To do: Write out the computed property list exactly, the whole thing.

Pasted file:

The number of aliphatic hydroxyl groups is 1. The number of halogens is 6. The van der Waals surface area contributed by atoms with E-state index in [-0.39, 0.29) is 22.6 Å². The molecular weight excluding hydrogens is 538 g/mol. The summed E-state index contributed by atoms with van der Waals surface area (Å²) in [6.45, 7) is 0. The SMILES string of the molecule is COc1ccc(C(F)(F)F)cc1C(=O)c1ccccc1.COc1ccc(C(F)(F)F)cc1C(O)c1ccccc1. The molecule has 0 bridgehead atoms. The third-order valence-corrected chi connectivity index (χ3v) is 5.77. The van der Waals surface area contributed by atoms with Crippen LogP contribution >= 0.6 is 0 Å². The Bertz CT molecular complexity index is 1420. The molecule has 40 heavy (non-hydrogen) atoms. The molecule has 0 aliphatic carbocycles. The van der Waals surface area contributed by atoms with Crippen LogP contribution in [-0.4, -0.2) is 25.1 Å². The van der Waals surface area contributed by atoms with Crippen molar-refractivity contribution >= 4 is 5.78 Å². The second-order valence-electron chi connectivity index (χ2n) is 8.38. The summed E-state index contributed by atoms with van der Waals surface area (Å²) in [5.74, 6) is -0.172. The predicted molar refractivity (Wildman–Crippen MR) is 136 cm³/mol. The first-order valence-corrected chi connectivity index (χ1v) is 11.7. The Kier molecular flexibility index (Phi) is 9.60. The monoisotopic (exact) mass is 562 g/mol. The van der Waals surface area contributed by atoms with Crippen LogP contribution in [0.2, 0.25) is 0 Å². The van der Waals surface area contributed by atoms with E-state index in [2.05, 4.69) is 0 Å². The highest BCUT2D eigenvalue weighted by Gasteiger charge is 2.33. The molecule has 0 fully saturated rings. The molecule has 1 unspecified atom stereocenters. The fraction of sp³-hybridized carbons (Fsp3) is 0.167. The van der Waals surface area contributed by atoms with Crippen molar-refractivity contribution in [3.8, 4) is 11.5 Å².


The number of aliphatic hydroxyl groups is 1. The number of halogens is 6. The van der Waals surface area contributed by atoms with E-state index in [-0.39, 0.29) is 22.6 Å². The molecular weight excluding hydrogens is 538 g/mol. The summed E-state index contributed by atoms with van der Waals surface area (Å²) in [6.45, 7) is 0. The SMILES string of the molecule is COc1ccc(C(F)(F)F)cc1C(=O)c1ccccc1.COc1ccc(C(F)(F)F)cc1C(O)c1ccccc1. The molecule has 0 bridgehead atoms. The third-order valence-corrected chi connectivity index (χ3v) is 5.77. The van der Waals surface area contributed by atoms with Crippen LogP contribution >= 0.6 is 0 Å². The Bertz CT molecular complexity index is 1420. The molecule has 40 heavy (non-hydrogen) atoms. The molecule has 0 aliphatic carbocycles. The van der Waals surface area contributed by atoms with Crippen LogP contribution in [-0.4, -0.2) is 25.1 Å². The van der Waals surface area contributed by atoms with Crippen molar-refractivity contribution >= 4 is 5.78 Å². The second-order valence-electron chi connectivity index (χ2n) is 8.38. The summed E-state index contributed by atoms with van der Waals surface area (Å²) in [5.74, 6) is -0.172. The predicted molar refractivity (Wildman–Crippen MR) is 136 cm³/mol. The first-order valence-corrected chi connectivity index (χ1v) is 11.7. The Kier molecular flexibility index (Phi) is 9.60. The monoisotopic (exact) mass is 562 g/mol. The van der Waals surface area contributed by atoms with Crippen LogP contribution in [0.2, 0.25) is 0 Å². The van der Waals surface area contributed by atoms with E-state index in [2.05, 4.69) is 0 Å². The highest BCUT2D eigenvalue weighted by Gasteiger charge is 2.33. The molecule has 0 fully saturated rings. The molecule has 1 unspecified atom stereocenters. The fraction of sp³-hybridized carbons (Fsp3) is 0.167. The van der Waals surface area contributed by atoms with Crippen molar-refractivity contribution in [3.8, 4) is 11.5 Å².